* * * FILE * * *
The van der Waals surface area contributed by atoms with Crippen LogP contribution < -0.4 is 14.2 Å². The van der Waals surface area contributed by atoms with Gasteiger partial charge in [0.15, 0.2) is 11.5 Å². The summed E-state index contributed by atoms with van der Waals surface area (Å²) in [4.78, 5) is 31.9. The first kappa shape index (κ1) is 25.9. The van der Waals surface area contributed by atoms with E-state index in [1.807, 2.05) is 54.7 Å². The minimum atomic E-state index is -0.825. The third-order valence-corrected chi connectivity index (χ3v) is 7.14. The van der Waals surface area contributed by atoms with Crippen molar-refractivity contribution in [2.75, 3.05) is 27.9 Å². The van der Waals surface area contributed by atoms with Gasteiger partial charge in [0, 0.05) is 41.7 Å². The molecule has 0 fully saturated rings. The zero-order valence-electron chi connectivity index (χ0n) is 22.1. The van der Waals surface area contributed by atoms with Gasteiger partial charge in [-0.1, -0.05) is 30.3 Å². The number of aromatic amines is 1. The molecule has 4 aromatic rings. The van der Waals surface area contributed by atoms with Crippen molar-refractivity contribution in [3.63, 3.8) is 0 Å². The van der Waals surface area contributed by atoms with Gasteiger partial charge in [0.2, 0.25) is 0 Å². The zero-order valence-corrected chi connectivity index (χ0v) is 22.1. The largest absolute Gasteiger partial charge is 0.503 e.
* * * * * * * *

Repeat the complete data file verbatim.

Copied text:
The van der Waals surface area contributed by atoms with Crippen LogP contribution < -0.4 is 14.2 Å². The van der Waals surface area contributed by atoms with Gasteiger partial charge in [0.15, 0.2) is 11.5 Å². The summed E-state index contributed by atoms with van der Waals surface area (Å²) in [4.78, 5) is 31.9. The first kappa shape index (κ1) is 25.9. The van der Waals surface area contributed by atoms with E-state index in [1.807, 2.05) is 54.7 Å². The minimum atomic E-state index is -0.825. The third-order valence-corrected chi connectivity index (χ3v) is 7.14. The van der Waals surface area contributed by atoms with Crippen molar-refractivity contribution in [2.75, 3.05) is 27.9 Å². The van der Waals surface area contributed by atoms with Gasteiger partial charge in [0, 0.05) is 41.7 Å². The molecule has 0 fully saturated rings. The zero-order valence-electron chi connectivity index (χ0n) is 22.1. The van der Waals surface area contributed by atoms with Gasteiger partial charge in [-0.1, -0.05) is 30.3 Å². The number of aromatic amines is 1. The molecule has 4 aromatic rings. The van der Waals surface area contributed by atoms with Crippen molar-refractivity contribution in [3.63, 3.8) is 0 Å². The van der Waals surface area contributed by atoms with Gasteiger partial charge in [0.2, 0.25) is 0 Å². The zero-order valence-corrected chi connectivity index (χ0v) is 22.1. The largest absolute Gasteiger partial charge is 0.503 e.